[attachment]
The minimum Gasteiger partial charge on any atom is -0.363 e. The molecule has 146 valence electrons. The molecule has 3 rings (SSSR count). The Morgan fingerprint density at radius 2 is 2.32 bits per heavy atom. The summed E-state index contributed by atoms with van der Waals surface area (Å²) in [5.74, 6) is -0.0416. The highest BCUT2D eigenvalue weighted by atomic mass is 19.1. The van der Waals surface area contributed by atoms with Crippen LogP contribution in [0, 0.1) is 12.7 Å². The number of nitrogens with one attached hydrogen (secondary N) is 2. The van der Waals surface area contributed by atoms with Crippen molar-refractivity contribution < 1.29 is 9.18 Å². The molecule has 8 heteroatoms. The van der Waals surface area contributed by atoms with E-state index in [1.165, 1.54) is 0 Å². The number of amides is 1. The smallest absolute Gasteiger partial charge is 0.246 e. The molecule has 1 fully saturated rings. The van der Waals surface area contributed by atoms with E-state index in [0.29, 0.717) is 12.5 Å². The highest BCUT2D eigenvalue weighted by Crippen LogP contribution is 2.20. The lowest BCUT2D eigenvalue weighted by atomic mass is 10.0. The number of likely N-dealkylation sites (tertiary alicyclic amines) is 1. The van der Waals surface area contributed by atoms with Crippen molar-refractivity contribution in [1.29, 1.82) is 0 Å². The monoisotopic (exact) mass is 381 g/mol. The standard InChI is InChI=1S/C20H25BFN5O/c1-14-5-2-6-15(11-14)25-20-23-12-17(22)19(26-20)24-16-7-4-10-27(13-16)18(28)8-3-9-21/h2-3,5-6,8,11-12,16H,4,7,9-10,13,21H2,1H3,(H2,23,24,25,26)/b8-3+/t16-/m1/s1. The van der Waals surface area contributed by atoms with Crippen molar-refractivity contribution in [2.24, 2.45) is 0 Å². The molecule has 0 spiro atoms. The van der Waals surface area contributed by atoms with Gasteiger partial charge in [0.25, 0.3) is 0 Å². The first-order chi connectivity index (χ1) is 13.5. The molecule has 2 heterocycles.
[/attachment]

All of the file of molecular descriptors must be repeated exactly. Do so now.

The minimum Gasteiger partial charge on any atom is -0.363 e. The molecule has 146 valence electrons. The molecule has 3 rings (SSSR count). The Morgan fingerprint density at radius 2 is 2.32 bits per heavy atom. The summed E-state index contributed by atoms with van der Waals surface area (Å²) in [5.74, 6) is -0.0416. The highest BCUT2D eigenvalue weighted by atomic mass is 19.1. The van der Waals surface area contributed by atoms with Crippen LogP contribution in [0, 0.1) is 12.7 Å². The number of nitrogens with one attached hydrogen (secondary N) is 2. The van der Waals surface area contributed by atoms with Crippen molar-refractivity contribution < 1.29 is 9.18 Å². The molecule has 8 heteroatoms. The van der Waals surface area contributed by atoms with E-state index in [1.165, 1.54) is 0 Å². The number of amides is 1. The smallest absolute Gasteiger partial charge is 0.246 e. The molecule has 1 fully saturated rings. The van der Waals surface area contributed by atoms with E-state index in [0.29, 0.717) is 12.5 Å². The highest BCUT2D eigenvalue weighted by Crippen LogP contribution is 2.20. The lowest BCUT2D eigenvalue weighted by atomic mass is 10.0. The number of likely N-dealkylation sites (tertiary alicyclic amines) is 1. The van der Waals surface area contributed by atoms with Crippen molar-refractivity contribution in [1.29, 1.82) is 0 Å². The monoisotopic (exact) mass is 381 g/mol. The standard InChI is InChI=1S/C20H25BFN5O/c1-14-5-2-6-15(11-14)25-20-23-12-17(22)19(26-20)24-16-7-4-10-27(13-16)18(28)8-3-9-21/h2-3,5-6,8,11-12,16H,4,7,9-10,13,21H2,1H3,(H2,23,24,25,26)/b8-3+/t16-/m1/s1. The van der Waals surface area contributed by atoms with Crippen molar-refractivity contribution in [2.24, 2.45) is 0 Å². The molecule has 0 spiro atoms. The van der Waals surface area contributed by atoms with Gasteiger partial charge in [0.25, 0.3) is 0 Å². The first-order chi connectivity index (χ1) is 13.5. The molecule has 2 heterocycles.